Technology is advancing at a record pace.
It is taking over the trucking industry as well as the tire industry. People are talking about electric and autonomous vehicles and artificial intelligence (AI), some with hope, some with fear.
A lot of people are afraid that AI could make human workers obsolete and therefore, unemployed. In some people's imagination, they fear a future depicted in movies such as "The Matrix" and "The Terminator," in which machines take over the world.
- This column appears in the April 1 print edition of Tire Business.
It's for certain that as artificial intelligence becomes increasingly accessible in our businesses, it will result in significant changes.
But what exactly is artificial intelligence? Is that what you call a blonde who has dyed her hair brown? (No, that's a bad blonde joke.)
Artificial intelligence is the theory and development of computer systems that are able to perform tasks that normally require human intelligence, such as visual perception, speech recognition, decision-making and translation between languages.
Apple Inc.'s Siri virtual assistant is a well-known example of AI. It recognizes your voice and responds to your questions and commands appropriately … most of the time. But it's also used successfully in facial recognition that helps find criminals, in medicine where it recently spotted a patient's rare form of leukemia that doctors missed, and in disaster forecasting.
As AI becomes more sophisticated, it will not replace workers but rather help them work better and more efficiently. Its biggest benefit is that it can recognize subtle patterns within massive amounts of data and point out anomalies that require humans to deal with.
It will handle more of the mundane tasks that require accuracy but little thought, enabling humans to focus on solving complex problems and interacting with customers. AI provides us with the opportunity to enhance jobs instead of eliminating them.
The trucking industry is a big beneficiary of AI technology. Today's trucks have more than 200 components that are monitored by sensors, from the alternator to the tires.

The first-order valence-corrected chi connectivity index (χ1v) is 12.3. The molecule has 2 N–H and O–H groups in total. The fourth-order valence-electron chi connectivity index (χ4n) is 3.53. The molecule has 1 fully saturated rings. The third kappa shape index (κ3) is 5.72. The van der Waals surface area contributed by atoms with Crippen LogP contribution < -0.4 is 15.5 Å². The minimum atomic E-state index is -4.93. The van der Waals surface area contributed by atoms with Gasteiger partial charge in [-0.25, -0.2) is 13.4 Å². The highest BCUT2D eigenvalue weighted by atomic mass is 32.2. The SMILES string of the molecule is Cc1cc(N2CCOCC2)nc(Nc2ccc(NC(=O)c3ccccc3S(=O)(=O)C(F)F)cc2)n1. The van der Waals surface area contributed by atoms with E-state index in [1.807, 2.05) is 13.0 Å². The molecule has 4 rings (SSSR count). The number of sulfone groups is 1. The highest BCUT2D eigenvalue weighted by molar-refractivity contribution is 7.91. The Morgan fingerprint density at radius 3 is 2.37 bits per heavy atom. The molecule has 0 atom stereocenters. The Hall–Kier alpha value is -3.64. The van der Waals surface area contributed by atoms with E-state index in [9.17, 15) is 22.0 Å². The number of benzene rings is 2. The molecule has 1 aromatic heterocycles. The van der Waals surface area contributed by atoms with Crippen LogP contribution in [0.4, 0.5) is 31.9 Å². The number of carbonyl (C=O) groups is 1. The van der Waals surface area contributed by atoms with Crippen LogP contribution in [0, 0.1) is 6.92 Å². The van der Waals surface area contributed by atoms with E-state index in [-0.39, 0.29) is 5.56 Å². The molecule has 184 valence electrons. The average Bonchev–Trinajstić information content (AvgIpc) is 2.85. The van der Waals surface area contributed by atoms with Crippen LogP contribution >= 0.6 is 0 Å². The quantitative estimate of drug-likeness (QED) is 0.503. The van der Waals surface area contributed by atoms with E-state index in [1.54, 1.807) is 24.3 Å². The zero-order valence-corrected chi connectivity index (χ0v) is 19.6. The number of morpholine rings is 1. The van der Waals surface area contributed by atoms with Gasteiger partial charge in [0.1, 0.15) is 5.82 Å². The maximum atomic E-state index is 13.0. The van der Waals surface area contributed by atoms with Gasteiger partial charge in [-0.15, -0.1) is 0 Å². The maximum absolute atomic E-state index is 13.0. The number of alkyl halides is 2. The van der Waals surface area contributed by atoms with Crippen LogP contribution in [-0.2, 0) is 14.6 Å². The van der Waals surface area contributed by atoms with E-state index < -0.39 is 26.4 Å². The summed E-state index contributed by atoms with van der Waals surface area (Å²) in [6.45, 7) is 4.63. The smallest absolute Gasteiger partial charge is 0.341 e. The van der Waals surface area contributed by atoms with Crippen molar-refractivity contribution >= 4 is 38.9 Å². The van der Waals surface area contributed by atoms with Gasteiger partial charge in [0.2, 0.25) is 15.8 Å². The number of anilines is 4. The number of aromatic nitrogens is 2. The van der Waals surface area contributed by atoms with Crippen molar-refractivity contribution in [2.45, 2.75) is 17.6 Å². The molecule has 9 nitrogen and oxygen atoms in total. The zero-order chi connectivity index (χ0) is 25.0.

Artificial intelligence and machine-learning software measure the wear and tear on individual components and draw on historical data concerning those parts to conclude, with a high probability, when something is about to go wrong.
It captures, analyzes and uses the enormous amount of data generated to predict component failures and prevent breakdowns in real time. This is called predictive maintenance.
The standard practice in the industry is to diagnose vehicles while they are in the shop and follow a preventive maintenance schedule.
However, AI now provides fleets with a different approach to maintenance. It is possible today with the data provided from the vehicle and the technology to analyze it, to predict failure rather than hope that a preventive maintenance program will keep trucks on the road. It essentially takes the old idea of preventive maintenance and eliminates the guesswork.
This capability can save trucking companies an enormous amount of money in several ways. They can use predictive maintenance to decrease unexpected breakdowns and unplanned maintenance and repair expenses, decrease parts and labor costs, and increase productivity and revenue generation as a result of improved uptime and having their vehicles ready when needed.
For commercial tire dealers who also provide vehicle maintenance services to their commercial accounts, AI can be a benefit to you, too. If trucking companies know when vehicles in their fleets are running sub-optimally or are on the verge of a breakdown, they likely will tap your resources to address problems that develop while their vehicles are on the road and schedule the required maintenance before a breakdown occurs.